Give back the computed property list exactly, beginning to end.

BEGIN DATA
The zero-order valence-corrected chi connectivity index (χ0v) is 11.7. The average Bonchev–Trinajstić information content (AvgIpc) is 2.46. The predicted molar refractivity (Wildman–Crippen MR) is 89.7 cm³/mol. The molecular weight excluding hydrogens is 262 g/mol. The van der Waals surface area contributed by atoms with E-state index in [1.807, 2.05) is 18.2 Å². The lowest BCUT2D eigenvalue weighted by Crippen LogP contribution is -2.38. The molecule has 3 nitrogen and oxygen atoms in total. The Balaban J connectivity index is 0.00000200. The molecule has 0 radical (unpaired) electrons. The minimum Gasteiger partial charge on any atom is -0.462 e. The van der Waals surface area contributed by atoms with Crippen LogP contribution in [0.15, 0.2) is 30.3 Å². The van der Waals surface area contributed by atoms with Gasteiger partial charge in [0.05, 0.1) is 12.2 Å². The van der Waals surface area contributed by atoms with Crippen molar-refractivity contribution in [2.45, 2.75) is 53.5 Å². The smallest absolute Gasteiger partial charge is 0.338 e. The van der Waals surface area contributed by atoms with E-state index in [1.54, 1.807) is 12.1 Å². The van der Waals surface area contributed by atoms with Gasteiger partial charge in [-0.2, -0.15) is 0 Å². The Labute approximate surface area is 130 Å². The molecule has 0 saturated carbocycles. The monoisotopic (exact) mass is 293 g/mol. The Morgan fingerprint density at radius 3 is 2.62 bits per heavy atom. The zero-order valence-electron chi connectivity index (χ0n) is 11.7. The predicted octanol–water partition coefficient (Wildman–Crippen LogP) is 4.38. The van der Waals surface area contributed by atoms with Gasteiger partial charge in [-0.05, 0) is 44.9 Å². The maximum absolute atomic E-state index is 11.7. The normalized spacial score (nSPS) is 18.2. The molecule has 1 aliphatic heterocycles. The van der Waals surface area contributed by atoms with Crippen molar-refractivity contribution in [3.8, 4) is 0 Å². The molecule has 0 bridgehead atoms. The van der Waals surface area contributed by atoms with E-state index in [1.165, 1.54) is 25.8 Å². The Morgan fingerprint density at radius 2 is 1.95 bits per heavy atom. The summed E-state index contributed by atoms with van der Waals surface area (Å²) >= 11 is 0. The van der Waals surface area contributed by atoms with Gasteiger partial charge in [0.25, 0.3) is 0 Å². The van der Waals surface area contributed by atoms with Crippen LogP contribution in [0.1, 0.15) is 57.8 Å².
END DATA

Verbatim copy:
The zero-order valence-corrected chi connectivity index (χ0v) is 11.7. The average Bonchev–Trinajstić information content (AvgIpc) is 2.46. The predicted molar refractivity (Wildman–Crippen MR) is 89.7 cm³/mol. The molecular weight excluding hydrogens is 262 g/mol. The van der Waals surface area contributed by atoms with E-state index in [1.807, 2.05) is 18.2 Å². The lowest BCUT2D eigenvalue weighted by Crippen LogP contribution is -2.38. The molecule has 3 nitrogen and oxygen atoms in total. The Balaban J connectivity index is 0.00000200. The molecule has 0 radical (unpaired) electrons. The minimum Gasteiger partial charge on any atom is -0.462 e. The van der Waals surface area contributed by atoms with Crippen LogP contribution in [0.15, 0.2) is 30.3 Å². The van der Waals surface area contributed by atoms with Gasteiger partial charge in [0.05, 0.1) is 12.2 Å². The van der Waals surface area contributed by atoms with Crippen molar-refractivity contribution in [2.45, 2.75) is 53.5 Å². The smallest absolute Gasteiger partial charge is 0.338 e. The van der Waals surface area contributed by atoms with E-state index in [1.54, 1.807) is 12.1 Å². The van der Waals surface area contributed by atoms with Gasteiger partial charge in [-0.2, -0.15) is 0 Å². The Labute approximate surface area is 130 Å². The molecule has 0 saturated carbocycles. The monoisotopic (exact) mass is 293 g/mol. The Morgan fingerprint density at radius 3 is 2.62 bits per heavy atom. The zero-order valence-electron chi connectivity index (χ0n) is 11.7. The predicted octanol–water partition coefficient (Wildman–Crippen LogP) is 4.38. The van der Waals surface area contributed by atoms with Gasteiger partial charge in [-0.05, 0) is 44.9 Å². The maximum absolute atomic E-state index is 11.7. The normalized spacial score (nSPS) is 18.2. The molecule has 1 aliphatic heterocycles. The van der Waals surface area contributed by atoms with Crippen molar-refractivity contribution in [3.8, 4) is 0 Å². The molecule has 0 bridgehead atoms. The van der Waals surface area contributed by atoms with E-state index in [1.165, 1.54) is 25.8 Å². The Morgan fingerprint density at radius 2 is 1.95 bits per heavy atom. The summed E-state index contributed by atoms with van der Waals surface area (Å²) >= 11 is 0. The van der Waals surface area contributed by atoms with Gasteiger partial charge in [0.25, 0.3) is 0 Å². The van der Waals surface area contributed by atoms with Crippen LogP contribution in [0.1, 0.15) is 57.8 Å².